I’m not currently running bind. I was running it when I had opensuse 11.3. My memory might be a tad rusty.

The only file with a specific required name, is “named.conf”. The names of other files are defined there.

I guess I didn’t use Yast to setup the original named.conf. Or, more correctly, after Yast has set it up, I suitably mutilated it for my own purposes.

named normally runs after a chroot(), to “/var/lib/named”. Once started, all paths are looked at relative to that. So when you identify your zone file as:
file “master/mydomain.com.zone”
that will refer to “/var/lib/named/master/mydomain.com.zone”.

As I recall, “/etc/named.conf” is copied to “/var/lib/named/etc/named.conf” by the script that starts named. I’m not sure whether it copies other files.

For my use, I put the master configuration in “/etc/named.conf”, which was copied to “/var/lib/named/etc/named.conf”, and then I put most other files that I needed (particularly zone files) in “/var/lib/named” or in subdirectories thereof. I just used the name “master/lan.rev.zone” for my reverse zone file.

I hope that helps a little.

Here’s the main clue. When things are not working, restart your named - or stop, then restart. Then look at the last few lines in “/var/log/messages”. They will probably tell you about the syntax errors that “named” is finding.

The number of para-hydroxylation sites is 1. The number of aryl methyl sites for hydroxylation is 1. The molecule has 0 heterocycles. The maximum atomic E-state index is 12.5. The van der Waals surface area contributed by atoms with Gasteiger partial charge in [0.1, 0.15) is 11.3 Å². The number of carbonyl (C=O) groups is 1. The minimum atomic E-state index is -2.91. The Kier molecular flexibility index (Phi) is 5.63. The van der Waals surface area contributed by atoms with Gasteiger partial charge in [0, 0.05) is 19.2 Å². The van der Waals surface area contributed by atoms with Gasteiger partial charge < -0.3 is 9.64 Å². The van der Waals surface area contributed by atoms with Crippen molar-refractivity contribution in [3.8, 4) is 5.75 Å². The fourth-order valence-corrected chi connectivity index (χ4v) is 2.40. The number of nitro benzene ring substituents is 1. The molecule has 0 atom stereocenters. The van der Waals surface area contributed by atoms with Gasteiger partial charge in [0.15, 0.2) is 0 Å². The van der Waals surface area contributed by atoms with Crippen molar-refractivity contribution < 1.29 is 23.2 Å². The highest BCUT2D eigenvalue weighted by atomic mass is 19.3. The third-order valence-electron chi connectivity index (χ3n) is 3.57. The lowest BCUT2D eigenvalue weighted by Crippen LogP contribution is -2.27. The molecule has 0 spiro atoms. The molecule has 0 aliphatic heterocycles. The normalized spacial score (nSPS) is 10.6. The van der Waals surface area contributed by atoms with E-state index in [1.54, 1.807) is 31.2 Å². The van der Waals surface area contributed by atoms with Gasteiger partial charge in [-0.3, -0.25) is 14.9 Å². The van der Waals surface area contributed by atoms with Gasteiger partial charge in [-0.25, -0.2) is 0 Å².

On Fri September 16 2011 05:26 pm, nrickert wrote:

>
> I’m not currently running bind. I was running it when I had opensuse
> 11.3. My memory might be a tad rusty.
>
> The only file with a specific required name, is “named.conf”. The
> names of other files are defined there.
>
> I guess I didn’t use Yast to setup the original named.conf. Or, more
> correctly, after Yast has set it up, I suitably mutilated it for my own
> purposes.
>
> named normally runs after a chroot(), to “/var/lib/named”. Once
> started, all paths are looked at relative to that. So when you identify
> your zone file as:
> file “master/mydomain.com.zone”
> that will refer to “/var/lib/named/master/mydomain.com.zone”.
>
> As I recall, “/etc/named.conf” is copied to
> “/var/lib/named/etc/named.conf” by the script that starts named. I’m
> not sure whether it copies other files.
>
> For my use, I put the master configuration in “/etc/named.conf”, which
> was copied to “/var/lib/named/etc/named.conf”, and then I put most other
> files that I needed (particularly zone files) in “/var/lib/named” or in
> subdirectories thereof. I just used the name “master/lan.rev.zone” for
> my reverse zone file.
>
> I hope that helps a little.
>
> Here’s the main clue. When things are not working, restart your named
> - or stop, then restart. Then look at the last few lines in
> “/var/log/messages”. They will probably tell you about the syntax
> errors that “named” is finding.
>
>

Stephen;

The IP is reversed in the “reverse lookup file”.

There are two utilities for checking syntax:
The first is named_checkconf, which checks the contents of /etc/named.conf, it